One of the biggest parts of my meal prepping is frozen items. I take fresh meat, veggies, and fruits and freeze them for later use. There are some items that don’t freeze well. The Kitchn has a great list of what NOT to freeze and why.
But on to the interesting stuff. Generally, I buy chicken, pork, ground beef, ground turkey, and steak in large quantities when I can, portion them out, then put them in freezer safe bags.
Portioning out is fast. If you’re using a food saver, cut all your bags at once to the right length for your portions. I cut all of mine first, seal one side before filling. It eliminates the amount of times I feel the need to wash my hands. You definitely want to wash your hands between different meats. Helps with all that cross contamination stuff (I know I’m just cooking for my family, but I worked in restaurants for years and according to Devin, I’m weird about food safety). Additionally, make sure you get your meat in an even layer and as thin a layer a possible–it helps with defrosting.
Once you have everything in the bags, get to sealing and labeling. I put the meat and the date. Helps me make sure I use the oldest meat first. Sometimes I buy extra meat even if we don’t need it, just because it’s on sale.
Meat is always the fastest to do, and the bulkiest, so I get that out of the way first. Then I move on to the veggies and fruits. I really only freeze fruit if I find a good deal. I LOVE fresh fruit and tend to eat it all right away. Usually I do all my veggies that can be frozen so it’s still good later in the week. Sometimes, I plan to use them not from frozen and forget so it gets frozen just before it goes bad.
To freeze everything except onions, peppers, and mushrooms, I blanch them. Onions, peppers, and mushrooms go into resealable ziplock freezer bags so I can pull what I need for each meal. Make sure you slice up the onions and peppers. Helps them from taking up too much space and makes easier for single use. You can spread them in a single layer and freeze them that way before bagging them but I generally just toss them in a bag. Mushrooms are the exception. I rinse those then make sure I dry them, lay them flat, and freeze on a pan before putting in a bag.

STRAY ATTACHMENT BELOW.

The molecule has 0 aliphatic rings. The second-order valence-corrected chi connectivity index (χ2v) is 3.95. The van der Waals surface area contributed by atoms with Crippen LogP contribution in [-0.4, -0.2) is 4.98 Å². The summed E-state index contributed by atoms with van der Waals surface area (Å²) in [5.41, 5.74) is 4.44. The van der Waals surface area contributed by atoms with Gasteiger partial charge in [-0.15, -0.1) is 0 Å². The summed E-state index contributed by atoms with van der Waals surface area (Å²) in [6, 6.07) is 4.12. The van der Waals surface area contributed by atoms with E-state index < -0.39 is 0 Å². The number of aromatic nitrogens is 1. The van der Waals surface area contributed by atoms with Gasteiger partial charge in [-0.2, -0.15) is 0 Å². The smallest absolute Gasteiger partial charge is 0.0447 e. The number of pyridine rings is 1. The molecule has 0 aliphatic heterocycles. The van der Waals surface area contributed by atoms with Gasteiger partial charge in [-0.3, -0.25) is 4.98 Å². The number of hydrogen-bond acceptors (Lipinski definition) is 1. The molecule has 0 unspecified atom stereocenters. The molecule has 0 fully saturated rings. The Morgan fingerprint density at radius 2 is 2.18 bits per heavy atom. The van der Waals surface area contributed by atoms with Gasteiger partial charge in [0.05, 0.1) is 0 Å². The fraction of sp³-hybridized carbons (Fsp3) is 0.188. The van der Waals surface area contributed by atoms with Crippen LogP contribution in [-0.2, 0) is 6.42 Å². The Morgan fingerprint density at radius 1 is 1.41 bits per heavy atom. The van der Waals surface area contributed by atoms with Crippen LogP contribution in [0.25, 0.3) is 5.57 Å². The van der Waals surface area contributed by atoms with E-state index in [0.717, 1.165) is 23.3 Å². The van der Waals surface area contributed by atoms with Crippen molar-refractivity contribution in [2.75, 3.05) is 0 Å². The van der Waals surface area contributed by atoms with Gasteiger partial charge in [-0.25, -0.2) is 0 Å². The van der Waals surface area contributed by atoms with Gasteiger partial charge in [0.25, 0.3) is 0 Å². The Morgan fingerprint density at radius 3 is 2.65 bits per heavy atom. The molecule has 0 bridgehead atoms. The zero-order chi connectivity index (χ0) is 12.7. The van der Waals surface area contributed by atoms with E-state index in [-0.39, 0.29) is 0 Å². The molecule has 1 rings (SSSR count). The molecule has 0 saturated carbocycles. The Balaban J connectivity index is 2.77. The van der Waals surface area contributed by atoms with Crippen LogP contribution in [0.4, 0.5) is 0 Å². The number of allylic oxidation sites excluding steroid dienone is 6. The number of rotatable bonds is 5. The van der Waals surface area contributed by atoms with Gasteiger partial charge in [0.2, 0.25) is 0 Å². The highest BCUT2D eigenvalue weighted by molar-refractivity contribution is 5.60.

If you have never blanched vegetables before, you put the vegetable into boiling water, cook for a few minutes, then plunge it into ice water to stop the cooking process. This helps keep it good longer while in the freezer.
While waiting for the water to boil, slice vegetables. I cut brussel sprouts in half, slice the ends of asparagus, cut up broccoli crowns, etc.
Once the water is at a rapid boil, place the vegetables in. Do one type of vegetable per pot and DO NOT overcrowd the pot. Green vegetables will become a really bright, pretty, delicious looking green. Only let them cook 2 minutes or so. You do not want to cook them too far since you will be cooking them again later on. (See the difference in green below!)
I throw mine into a strainer. If you would rather use a slotted spoon, those can work as well. I transfer into the strainer, then into a bowl.
Once the vegetable are in a bowl, cover them with cool water. Cover the entire top with ice. I let mine sit until the ice melts, then strain again and pat dry. After patting the vegetables dry, place on a cookie sheet that will fit in your freezer. I cover the sheet with tin foil or parchment paper to keep it from sticking and help with the cleanup process later. Let the vegetables sit in the over for a few hours, until it’s completely frozen. Then place in a freezer bag and seal! (I had blanched and frozen broccoli earlier today, so please excuse the different vegetables.)
You can use the vegetables in pretty much any dish. There are some veggies I buy pre-frozen–corn, peas, & carrots are the main ones. Occasionally if I’m being lazy, I’ll pick up other ones. Most of my fruits I buy pre-frozen. The only times I freeze them myself is if I buy them fresh and we haven’t even them fast enough or if they are on sale.